Piloting a Predator drone

The MQ-1 Predator drone from General Atomics has been an integral part of American war efforts in both Afghanistan and Iraq for over 15 years. The drones have also been deployed in Pakistan, Somalia and Yemen to target al Qaeda.

The MQ-1 was originally designed only for surveillance to gather battlefield intelligence, but as they came to be used more often, they were later fitted out with the deadly Hellfire air-to-ground missiles.

Given that the Predators are flown by both the CIA and the military, reliable reports on their activities are hard to come by. We do know that Barack Obama’s administration radically increased the number of drone missions flown in an effort to get American troops home while still maintaining the heat on terror groups.

A total of 563 strikes, mostly by drones, were launched on Pakistan, Somalia and Yemen during Obama’s two terms and while the administration claimed they were surgical and precise in their targeting, official reports of casualties differ wildly from numbers gathered by other groups includng the Bureau of Investigative Journalism.

Now, however, a new book promises to shed some light on the murky world of the drone programmes. Drone Warrior: An Elite Soldier’s Inside Account of the Hunt for America’s Most Dangerous Enemies, is a first-hand account of drone pilot, Brett Velicovich’s, decade at the controls of a Predator employed by a special operations team tasked with capture and kill missions.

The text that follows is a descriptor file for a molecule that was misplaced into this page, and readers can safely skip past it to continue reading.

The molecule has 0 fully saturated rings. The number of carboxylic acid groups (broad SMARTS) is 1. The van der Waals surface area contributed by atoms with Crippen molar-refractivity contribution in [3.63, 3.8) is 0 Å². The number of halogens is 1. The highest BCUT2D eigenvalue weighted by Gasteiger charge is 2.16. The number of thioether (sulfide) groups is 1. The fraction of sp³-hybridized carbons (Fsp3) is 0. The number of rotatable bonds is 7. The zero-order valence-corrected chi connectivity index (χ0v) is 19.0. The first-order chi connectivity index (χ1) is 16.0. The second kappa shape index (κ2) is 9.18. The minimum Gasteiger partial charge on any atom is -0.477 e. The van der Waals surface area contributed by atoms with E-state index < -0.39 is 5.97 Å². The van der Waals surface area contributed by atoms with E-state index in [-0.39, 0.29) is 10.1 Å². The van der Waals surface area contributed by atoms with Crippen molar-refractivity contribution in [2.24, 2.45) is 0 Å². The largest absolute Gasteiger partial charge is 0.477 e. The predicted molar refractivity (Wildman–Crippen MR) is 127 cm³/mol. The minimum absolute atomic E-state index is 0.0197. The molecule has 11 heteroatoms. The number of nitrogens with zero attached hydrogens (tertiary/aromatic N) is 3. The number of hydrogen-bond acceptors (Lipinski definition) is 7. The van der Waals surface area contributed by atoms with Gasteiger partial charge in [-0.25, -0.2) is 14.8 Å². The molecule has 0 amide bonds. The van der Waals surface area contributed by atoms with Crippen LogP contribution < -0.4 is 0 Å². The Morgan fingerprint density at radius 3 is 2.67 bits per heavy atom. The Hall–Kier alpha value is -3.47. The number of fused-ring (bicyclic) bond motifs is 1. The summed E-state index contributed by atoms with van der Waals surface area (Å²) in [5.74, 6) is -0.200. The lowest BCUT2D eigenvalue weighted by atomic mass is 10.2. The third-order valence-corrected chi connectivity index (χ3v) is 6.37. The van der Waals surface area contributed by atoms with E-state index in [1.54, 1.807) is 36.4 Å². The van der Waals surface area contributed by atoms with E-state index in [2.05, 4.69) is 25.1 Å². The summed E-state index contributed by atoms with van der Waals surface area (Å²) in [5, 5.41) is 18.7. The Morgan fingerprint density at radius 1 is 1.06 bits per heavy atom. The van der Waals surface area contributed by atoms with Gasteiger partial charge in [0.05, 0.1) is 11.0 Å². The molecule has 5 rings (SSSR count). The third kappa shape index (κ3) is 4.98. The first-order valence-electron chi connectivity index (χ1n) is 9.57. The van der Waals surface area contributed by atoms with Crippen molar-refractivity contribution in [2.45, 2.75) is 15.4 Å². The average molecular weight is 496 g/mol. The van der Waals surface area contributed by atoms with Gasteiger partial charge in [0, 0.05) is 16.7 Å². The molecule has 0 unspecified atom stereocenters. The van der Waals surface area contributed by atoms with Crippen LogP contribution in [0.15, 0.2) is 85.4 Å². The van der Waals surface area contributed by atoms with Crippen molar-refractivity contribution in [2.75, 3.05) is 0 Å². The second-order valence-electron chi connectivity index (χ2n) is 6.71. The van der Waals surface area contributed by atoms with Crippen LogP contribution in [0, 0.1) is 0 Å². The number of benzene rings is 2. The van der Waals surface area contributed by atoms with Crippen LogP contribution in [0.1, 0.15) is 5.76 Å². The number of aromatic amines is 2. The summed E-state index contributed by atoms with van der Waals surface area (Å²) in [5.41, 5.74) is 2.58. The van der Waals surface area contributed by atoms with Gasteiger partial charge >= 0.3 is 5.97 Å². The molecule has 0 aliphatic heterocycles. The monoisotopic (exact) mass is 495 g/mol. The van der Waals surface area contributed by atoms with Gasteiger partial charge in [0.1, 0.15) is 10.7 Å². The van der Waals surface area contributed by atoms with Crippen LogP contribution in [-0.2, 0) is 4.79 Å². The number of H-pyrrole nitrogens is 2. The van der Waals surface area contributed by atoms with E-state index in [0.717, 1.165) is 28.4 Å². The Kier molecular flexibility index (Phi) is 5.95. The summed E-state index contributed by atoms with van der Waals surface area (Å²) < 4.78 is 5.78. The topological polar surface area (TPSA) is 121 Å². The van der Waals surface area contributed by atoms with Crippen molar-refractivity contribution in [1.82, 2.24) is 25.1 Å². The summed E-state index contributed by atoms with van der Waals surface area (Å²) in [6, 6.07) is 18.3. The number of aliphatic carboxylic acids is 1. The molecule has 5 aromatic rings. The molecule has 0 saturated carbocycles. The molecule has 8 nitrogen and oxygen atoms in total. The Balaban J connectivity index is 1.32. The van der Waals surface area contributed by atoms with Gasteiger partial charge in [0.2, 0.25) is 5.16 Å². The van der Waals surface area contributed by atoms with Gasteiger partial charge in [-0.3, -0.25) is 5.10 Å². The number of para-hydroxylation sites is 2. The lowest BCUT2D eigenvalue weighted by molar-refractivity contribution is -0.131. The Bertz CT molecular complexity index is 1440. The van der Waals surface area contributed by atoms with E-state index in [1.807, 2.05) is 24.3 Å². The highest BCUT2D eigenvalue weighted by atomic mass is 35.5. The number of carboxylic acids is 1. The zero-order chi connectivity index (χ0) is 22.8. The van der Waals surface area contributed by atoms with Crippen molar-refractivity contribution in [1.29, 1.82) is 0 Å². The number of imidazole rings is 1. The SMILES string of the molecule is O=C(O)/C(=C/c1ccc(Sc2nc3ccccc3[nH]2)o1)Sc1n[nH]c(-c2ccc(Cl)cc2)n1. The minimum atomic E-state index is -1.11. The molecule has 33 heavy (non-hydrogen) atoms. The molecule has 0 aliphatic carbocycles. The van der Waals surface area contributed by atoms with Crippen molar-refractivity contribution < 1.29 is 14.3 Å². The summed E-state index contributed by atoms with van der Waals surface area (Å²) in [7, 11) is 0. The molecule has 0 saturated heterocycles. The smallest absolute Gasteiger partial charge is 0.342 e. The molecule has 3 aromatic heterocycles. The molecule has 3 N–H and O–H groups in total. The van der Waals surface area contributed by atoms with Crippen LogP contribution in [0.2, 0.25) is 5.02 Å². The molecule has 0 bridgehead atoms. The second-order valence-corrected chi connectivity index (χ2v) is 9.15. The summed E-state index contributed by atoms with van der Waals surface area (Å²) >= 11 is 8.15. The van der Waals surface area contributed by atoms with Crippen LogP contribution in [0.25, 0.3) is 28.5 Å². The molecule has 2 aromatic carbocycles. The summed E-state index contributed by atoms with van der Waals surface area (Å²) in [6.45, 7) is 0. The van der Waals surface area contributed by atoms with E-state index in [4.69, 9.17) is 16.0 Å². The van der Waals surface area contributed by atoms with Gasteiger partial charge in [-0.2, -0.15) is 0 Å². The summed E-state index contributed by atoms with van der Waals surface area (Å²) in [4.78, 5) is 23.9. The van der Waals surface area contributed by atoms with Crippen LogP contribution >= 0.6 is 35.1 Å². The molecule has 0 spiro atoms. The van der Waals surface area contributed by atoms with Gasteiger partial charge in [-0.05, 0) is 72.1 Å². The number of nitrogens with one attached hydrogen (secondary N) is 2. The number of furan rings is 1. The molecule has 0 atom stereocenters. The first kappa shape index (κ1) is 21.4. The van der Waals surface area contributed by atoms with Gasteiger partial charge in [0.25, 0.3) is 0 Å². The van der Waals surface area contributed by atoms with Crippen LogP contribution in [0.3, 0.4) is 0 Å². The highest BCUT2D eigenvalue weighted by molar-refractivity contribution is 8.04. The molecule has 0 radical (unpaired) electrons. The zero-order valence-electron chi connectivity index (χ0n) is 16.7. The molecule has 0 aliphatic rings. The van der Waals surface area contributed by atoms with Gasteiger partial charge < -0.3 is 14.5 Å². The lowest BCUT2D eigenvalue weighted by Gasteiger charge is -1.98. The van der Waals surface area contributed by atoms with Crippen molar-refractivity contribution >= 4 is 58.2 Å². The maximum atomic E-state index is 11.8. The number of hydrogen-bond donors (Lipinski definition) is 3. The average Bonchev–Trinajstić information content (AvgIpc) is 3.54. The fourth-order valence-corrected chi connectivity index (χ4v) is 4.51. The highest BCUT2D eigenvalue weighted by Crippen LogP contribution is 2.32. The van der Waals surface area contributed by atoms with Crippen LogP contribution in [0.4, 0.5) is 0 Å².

Here’s an en excerpt as published in a Wired magazine story.

I was wired on Rip It energy drinks, heart pounding, eyes glued open to the bright screens as we followed a white bongo truck for miles as it drove south, kicking up dust from the Syrian border through the open desert.

“Raise altitude and switch to thermal sensors,” I called over to the team. “If this guy spots us in the air, we’re done.”

It was midday, September 2009, and I was in the Box, a secret windowless bunker at the edge of an undisclosed military base south of Mosul, Iraq, not far from the Syrian border, staring at eight flat-screen TVs on the wall, stacked in two rows of four, the shittiest Best Buy you’ve ever seen.

Some of the screens streamed live camera feeds from the Predator drone: current altitude, speed, missile laser target designator system, and detailed map of the land below. Others flashed pictures of our targets, their families, and their complex terrorist networks, which spanned the globe. Much of this came courtesy of intelligence agency experts at my side.

I was special ops, and my specialty was high-level capture and kill missions. My weapon was mainly Predator MQ-1 drones, equipped with two laser-guided AGM-114P Hellfire missiles. My job was to hunt down the most dangerous terrorists in the world. If I was chasing you, you never saw me.

Given that the manuscript was pre-vetted by the DoD, it’s not going to be telling us everything, but it should certainly open a window on an under-reported but increasingly prominent capability of the US war machine.

 

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